Twig Adventures

SOBO Day 72: Monarch Pass, the Easy Way

September 4th, 2019

Abandoned Cabin mm 1923.8 to Monarch Pass mm 1935.8

Distance in miles: 12 plus about 3 on a road-walk detour


I wonder all night if it’s going to be possible to hike on the divide in this weather. We can walk out to the highway on a jeep trail if it’s too bad, saving a 12 mile stretch for when we come back. We get a late start, lingering in the protection of the cabin. But there are blue skies when we step out, so it makes sense to walk all the way to Monarch Pass this morning.

Except that we miss the turn from the jeep road up to Boss Lake and walk most of the way downhill to the highway anyways. Well, what to do? We come up with a new plan that will be even easier. We walk the rest of the way to the highway and go to the nearby lodge. They are very hiker friendly and agree to let us store a pack there. We take some day supplies and set out to hitch up to Monarch Pass. We will slack pack down the trail from there.

We get a ride pretty quickly, from 3 guys that hiked the PCT no less. One hiked the CDT as well. They are reuniting after 10 years to do some activities in Colorado, including mountain biking. How funny that all us thru-hikers meet up together.

At the pass, we get breakfast sandwiches and then start on our way. There’s some climbing but the net elevation change is negative in this direction. By missing the turn-off, we get to slack pack, walk mostly downhill, and get some store food. It’s almost like we planned it.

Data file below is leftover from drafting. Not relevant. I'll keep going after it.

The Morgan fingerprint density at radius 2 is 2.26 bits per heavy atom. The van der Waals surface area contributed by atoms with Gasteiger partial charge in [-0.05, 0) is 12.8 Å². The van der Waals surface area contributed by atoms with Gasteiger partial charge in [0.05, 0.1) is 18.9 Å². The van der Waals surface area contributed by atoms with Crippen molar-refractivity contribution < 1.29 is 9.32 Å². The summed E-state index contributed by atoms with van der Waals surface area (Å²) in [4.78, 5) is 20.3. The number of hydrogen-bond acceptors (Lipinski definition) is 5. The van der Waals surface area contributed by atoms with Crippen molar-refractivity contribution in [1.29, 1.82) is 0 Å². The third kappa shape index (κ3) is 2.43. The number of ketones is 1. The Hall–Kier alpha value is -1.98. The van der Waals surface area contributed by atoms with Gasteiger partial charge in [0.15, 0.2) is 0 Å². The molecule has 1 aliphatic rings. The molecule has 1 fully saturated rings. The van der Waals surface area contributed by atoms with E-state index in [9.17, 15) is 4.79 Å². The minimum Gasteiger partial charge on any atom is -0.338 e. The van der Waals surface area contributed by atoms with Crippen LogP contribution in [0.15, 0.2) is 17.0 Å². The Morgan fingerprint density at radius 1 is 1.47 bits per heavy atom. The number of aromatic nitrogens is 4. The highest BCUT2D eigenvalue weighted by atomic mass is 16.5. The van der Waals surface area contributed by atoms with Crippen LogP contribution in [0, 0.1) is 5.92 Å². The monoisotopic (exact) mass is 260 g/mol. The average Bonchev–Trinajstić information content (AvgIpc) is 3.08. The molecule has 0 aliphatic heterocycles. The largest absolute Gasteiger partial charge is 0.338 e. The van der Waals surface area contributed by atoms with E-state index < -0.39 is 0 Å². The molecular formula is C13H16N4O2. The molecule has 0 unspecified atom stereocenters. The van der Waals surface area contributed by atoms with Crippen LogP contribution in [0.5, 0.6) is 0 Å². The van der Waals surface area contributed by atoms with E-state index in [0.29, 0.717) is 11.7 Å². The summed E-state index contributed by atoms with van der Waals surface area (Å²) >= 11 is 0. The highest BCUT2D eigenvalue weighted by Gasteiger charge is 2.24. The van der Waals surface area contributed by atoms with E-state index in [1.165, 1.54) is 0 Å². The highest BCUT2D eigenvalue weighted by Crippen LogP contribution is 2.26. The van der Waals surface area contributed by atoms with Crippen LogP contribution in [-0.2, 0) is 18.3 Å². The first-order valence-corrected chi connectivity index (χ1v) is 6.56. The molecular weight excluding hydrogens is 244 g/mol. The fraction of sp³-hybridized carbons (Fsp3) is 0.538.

We first walk through the ski area, where operations are underway to remove much of the beetle-kill. I grew up staring at these forests while riding the ski lifts and I can’t even recognize them anymore. About 2/3rds of the trees are dead or gone. It’s so sad but I guess skiing between the trees will be easier now.

We stop at a compass that shows all the peaks in a 360 view. I point out San Luis Peak (first mountain we will come to in the San Juans) and the route through the Cochetopa Hills that we will be walking in the next stretch. There’s nearly 100 miles of trail visible from this lookout.

We walk along the ridgeline for miles. There’s an archaeological site where Native Americans built stone walls to herd and trap elk. An informational sign explains the process. Then we wrap around Mount Baldy and begin the descent down the other side. The lakes below are so beautiful.

We try to go for a swim in one of the lakes. It’s too cold for me so I just sit in the water up to my waist. Relentless stubs his toe on a rock and maybe breaks it…not a good swim. We continue down below timberline, when I see a little animal scurrying up ahead. It’s a pine martin, of the weasel family. It goes up a small tree and we get a good look at it. I don’t think I’ve ever seen one in the wild. It’s so cute. The local birds don’t like him though…I imagine they are good nest raiders.

At Boss Lake, we look hungrily at all the trout in the water. It’s catch and release only but what if I were able to catch one with my hands? We reach the junction with the jeep road and re-walk the 1.5 miles down to the highway. Our backwards slack-pack is complete and we easily hitch a ride into Salida.

The nice young man drops us off at McDonald’s, where my parents are waiting to meet us. They have driven up from Florence, where will will go for a few days of rest. There’s nothing like being able to take zeros at home.

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